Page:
“I assume in Japan, as is the case anywhere in the world, at least in 2016, has more freedom. But there are still fears of harassment . . .,” Nekori Yukito, an avid manga and anime fan who spends a lot of time on the cosplay scene tells Geektime. “But Japan also has a good number of celebrities whose shtick includes being men dressed as women, like members of the band Psycho le Cému or Ladybeard or Sailor Suit Old Man.”

Comics encounter gender-bending and race-bending more often than you might expect

The gender-bending of traditional comic book characters has become a common theme as comics and their live action spinoffs are experiencing an age of revival. The CW series The Flash aired an episode on Tuesday that featured obscure supervillain The Top as a woman, rather than as a man as the character was originally conceived. Newer comic iterations of Thor and Iron Man have seen those heroes pass the mantle onto younger, female heirs: Thor to Jane Foster, and Iron Man to Riri Williams.

C:\Users\Gedalyah\Pictures\The Top portrayed as a female on The Flash (Courtesy, CW)

C:\Users\Gedalyah\Pictures\The Top portrayed as a female on The Flash (Courtesy, CW)

Oddly enough, race-bending in recent iterations of comics and their spinoffs has proven itself far more controversial, at least to American audiences. The recasting of the Human Torch as a black character (played by Michael B. Jordan) in 2015’s Fantastic 4 set off a firestorm, while the use of a white actress (Scarlett Johansonn) to play anime character Major Kusanagi has brought up accusations of whitewashing both in the US and Japan.

The Flash, again, has been the most prominent and arguably most successful (as in accepted) attempt at changing the race of a major character by casting Barry Allen’s love interest Iris West (and relative Wally West) as African-American.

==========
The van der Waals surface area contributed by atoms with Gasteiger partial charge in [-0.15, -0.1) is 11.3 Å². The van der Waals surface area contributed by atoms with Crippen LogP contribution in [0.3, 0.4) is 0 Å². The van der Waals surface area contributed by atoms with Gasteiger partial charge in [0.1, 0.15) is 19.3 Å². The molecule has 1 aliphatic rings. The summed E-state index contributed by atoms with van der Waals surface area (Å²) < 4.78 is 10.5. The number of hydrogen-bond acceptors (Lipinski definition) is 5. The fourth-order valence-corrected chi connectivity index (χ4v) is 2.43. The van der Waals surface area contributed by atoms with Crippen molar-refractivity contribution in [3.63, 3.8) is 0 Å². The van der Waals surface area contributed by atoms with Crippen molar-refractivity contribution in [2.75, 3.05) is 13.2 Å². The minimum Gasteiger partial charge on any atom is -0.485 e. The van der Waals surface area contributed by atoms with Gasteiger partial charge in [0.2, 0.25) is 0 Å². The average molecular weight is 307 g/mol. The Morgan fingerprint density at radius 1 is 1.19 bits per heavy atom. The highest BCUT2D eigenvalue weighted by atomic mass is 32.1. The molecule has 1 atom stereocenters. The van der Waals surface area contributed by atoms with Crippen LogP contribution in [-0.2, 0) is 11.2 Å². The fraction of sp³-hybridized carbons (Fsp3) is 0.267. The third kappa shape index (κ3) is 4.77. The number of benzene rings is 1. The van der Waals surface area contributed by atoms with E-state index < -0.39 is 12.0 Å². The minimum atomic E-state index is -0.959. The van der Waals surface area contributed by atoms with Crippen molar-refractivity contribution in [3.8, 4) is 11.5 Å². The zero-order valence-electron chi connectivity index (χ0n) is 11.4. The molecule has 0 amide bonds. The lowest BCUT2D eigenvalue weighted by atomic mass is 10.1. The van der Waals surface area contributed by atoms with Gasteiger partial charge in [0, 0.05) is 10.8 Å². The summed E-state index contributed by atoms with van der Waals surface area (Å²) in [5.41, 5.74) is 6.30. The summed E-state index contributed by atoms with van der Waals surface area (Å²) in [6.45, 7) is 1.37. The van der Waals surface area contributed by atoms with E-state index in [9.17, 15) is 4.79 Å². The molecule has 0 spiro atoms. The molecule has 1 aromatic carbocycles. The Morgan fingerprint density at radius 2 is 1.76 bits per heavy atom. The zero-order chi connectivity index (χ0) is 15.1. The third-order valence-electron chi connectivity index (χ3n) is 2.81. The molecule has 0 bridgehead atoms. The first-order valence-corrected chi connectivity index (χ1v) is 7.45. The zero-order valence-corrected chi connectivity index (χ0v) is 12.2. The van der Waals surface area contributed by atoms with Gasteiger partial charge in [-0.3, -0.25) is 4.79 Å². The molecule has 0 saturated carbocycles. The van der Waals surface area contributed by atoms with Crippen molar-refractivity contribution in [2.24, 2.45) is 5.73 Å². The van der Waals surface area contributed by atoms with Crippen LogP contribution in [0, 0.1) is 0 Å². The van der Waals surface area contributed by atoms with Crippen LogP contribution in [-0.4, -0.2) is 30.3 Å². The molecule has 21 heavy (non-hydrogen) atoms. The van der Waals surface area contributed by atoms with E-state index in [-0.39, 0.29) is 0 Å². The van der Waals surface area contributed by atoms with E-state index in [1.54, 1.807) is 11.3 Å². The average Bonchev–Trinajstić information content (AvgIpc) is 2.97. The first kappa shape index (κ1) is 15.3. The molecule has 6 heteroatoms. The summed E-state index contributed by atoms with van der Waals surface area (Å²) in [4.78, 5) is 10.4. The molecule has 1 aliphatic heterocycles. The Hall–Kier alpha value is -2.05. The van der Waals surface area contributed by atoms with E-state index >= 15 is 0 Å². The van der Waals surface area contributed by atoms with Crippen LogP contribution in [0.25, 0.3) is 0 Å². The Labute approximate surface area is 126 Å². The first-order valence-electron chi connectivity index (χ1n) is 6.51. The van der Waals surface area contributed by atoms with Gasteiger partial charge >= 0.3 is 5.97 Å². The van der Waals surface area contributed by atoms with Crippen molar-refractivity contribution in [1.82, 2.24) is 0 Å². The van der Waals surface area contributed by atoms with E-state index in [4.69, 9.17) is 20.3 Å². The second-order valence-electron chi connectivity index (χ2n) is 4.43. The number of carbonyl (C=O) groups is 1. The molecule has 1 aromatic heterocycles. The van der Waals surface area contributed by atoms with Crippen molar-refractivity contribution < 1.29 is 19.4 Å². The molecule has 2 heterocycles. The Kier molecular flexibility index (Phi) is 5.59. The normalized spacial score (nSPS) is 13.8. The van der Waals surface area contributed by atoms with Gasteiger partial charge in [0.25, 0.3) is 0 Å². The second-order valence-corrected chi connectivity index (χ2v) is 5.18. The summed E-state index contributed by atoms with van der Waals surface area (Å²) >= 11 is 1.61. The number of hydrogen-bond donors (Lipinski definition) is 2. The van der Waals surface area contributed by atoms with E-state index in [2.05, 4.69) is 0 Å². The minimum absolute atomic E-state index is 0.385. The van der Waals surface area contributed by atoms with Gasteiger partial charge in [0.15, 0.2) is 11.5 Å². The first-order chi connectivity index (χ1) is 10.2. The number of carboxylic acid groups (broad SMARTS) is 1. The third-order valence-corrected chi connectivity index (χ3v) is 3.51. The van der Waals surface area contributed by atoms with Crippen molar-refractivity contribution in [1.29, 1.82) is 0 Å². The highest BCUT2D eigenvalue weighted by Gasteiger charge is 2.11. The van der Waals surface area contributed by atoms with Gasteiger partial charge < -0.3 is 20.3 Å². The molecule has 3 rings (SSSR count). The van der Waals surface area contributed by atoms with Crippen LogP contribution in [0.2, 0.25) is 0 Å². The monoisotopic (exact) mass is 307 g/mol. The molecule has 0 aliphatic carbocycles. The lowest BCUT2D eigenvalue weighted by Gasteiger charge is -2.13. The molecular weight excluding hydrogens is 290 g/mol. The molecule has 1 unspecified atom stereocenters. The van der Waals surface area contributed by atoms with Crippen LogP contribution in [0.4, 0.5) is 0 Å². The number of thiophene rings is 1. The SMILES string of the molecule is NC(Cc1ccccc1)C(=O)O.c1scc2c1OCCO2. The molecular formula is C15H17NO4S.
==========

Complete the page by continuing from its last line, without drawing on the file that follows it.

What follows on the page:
"Wally

The new Flash film with a different cast from the TV series will also feature black actress Kiersey Clemons in the role, that after a campaign by fans to #KeepIrisBlack. Also prominently, Hispanic actress Zendaya will play Mary Jane Watson in Marvel’s upcoming Spider-Man: Homecoming movie (possibly offending redheads).

As Western culture influences Japan, the country’s LGBT community has become agitated with other recent bans on cross-dressing (though men dressing as female characters is not considered an exclusive domain of gay cosplayers in Western countries).

“Organizers and institutions who imposed such a ban denied any such motive,” Greenberg explained to Geektime, saying that the ban is rooted in purely commercial (having middle-aged men unconvincingly as women not being a pretty sight for visitors) reasons, and in wishing to maintain order (men dressed as women using men’s room can cause panic/confusion).

“It can be argued, of course, that the event’s guests should simply overcome their prejudice, but this is in no way a case of a western event forcing its standards on Japan.”